John Quarles

"Life, the Metaverse, and Everything: Can the Metaverse Rehabilitate Telerehabilitation?"

University of Texas at San Antonio

Associate Professor of Computer Science at The University of Texas at San Antonio, United States

Dr. John Quarles received his bachelor’s degree in Computer Science from The University of Texas at Austin in 2004 and his PhD in Computer Engineering from the University of Florida in 2009. He has conducted research in virtual, mixed, and augmented reality, serious games, and 3D User interfaces. Much of his work has focused on the accessibility and rehabilitation applications of these technologies for persons with disabilities. He has published numerous works in top computer science conferences and journals such as IEEE VR and IEEE TVCG. He has been awarded significant funding from the National Institutes of Health, the Department of Defense, and the National Science Foundation, including the prestigious NSF CAREER award in 2014. He was diagnosed with Multiple Sclerosis in 2004, resulting a variety of disabilities that have inhibited his use of immersive XR and required significant rehabilitation. He has the unique experience of being both a XR researcher and an end user with disabilities, which has informed his chosen research focus. 


Lecture Title: Life, the Metaverse, and Everything: Can the Metaverse Rehabilitate Telerehabilitation?

Brief Description of Lecture:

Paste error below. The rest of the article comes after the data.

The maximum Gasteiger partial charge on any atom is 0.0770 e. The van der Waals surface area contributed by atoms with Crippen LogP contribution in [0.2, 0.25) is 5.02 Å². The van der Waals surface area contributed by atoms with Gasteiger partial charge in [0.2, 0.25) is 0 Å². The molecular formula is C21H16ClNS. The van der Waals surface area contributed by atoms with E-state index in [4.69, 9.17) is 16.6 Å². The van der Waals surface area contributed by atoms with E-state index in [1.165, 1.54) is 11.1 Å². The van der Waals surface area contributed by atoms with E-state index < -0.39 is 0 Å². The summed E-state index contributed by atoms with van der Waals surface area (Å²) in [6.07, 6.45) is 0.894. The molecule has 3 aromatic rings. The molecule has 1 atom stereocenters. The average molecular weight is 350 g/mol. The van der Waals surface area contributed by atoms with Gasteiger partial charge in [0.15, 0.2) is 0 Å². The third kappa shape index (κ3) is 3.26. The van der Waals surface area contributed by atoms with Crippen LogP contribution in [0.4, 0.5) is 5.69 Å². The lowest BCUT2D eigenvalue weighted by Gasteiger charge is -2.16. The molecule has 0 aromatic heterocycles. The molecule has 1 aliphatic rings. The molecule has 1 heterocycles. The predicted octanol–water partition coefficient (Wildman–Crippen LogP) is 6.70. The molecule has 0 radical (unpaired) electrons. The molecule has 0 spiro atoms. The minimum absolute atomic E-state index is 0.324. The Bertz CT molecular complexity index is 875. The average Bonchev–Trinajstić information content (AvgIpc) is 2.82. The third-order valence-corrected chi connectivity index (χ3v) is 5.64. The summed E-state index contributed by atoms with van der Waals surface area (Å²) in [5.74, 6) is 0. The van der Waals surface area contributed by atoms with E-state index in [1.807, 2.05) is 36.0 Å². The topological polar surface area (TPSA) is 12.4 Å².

Telerehabilitation has potential to make rehabilitation more accessible, cost efficient, and effective. However, there are numerous technical and social barriers that hinder its application,  making it less accepted and practiced than in-person rehabilitation. For example, most commercial approaches to telerehabilitation cannot facilitate touch-based interactions between therapist and patient. Rather, patient-therapist interaction is limited to audio and 2D screens.  A potential solution for this is the Metaverse – immersive virtual, mixed, and augmented realities (XR) where multiple users in physically separate locations can interact and communicate naturally in 3D space, rather than being confined to the flat, 2D video boxes of teleconferencing applications like Zoom, Teams, and Webex. But is the Metaverse really a viable solution for telerehabilitation or is it just hype? To address this question, I will share my experience as a person with disabilities in rehabilitation, overview my own and others' prior research in virtual rehabilitation, and discuss the current gaps and potential future directions of Metaverse technology for telerehabilitation.